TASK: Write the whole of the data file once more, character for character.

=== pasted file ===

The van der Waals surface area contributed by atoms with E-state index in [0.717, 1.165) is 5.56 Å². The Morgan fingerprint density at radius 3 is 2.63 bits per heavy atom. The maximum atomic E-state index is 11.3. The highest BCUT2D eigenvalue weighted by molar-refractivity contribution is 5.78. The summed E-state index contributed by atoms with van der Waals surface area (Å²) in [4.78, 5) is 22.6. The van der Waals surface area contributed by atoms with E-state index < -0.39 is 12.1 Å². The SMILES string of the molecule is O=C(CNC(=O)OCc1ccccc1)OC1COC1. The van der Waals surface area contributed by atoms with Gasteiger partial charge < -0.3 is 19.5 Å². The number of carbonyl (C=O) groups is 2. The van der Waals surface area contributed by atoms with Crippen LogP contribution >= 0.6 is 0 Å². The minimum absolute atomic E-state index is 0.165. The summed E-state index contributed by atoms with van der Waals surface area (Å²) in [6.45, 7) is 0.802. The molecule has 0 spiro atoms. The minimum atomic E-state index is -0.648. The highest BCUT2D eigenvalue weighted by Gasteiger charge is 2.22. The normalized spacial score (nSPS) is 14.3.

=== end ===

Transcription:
The van der Waals surface area contributed by atoms with E-state index in [0.717, 1.165) is 5.56 Å². The Morgan fingerprint density at radius 3 is 2.63 bits per heavy atom. The maximum atomic E-state index is 11.3. The highest BCUT2D eigenvalue weighted by molar-refractivity contribution is 5.78. The summed E-state index contributed by atoms with van der Waals surface area (Å²) in [4.78, 5) is 22.6. The van der Waals surface area contributed by atoms with E-state index < -0.39 is 12.1 Å². The SMILES string of the molecule is O=C(CNC(=O)OCc1ccccc1)OC1COC1. The van der Waals surface area contributed by atoms with Gasteiger partial charge < -0.3 is 19.5 Å². The number of carbonyl (C=O) groups is 2. The van der Waals surface area contributed by atoms with Crippen LogP contribution >= 0.6 is 0 Å². The minimum absolute atomic E-state index is 0.165. The summed E-state index contributed by atoms with van der Waals surface area (Å²) in [6.45, 7) is 0.802. The molecule has 0 spiro atoms. The minimum atomic E-state index is -0.648. The highest BCUT2D eigenvalue weighted by Gasteiger charge is 2.22. The normalized spacial score (nSPS) is 14.3.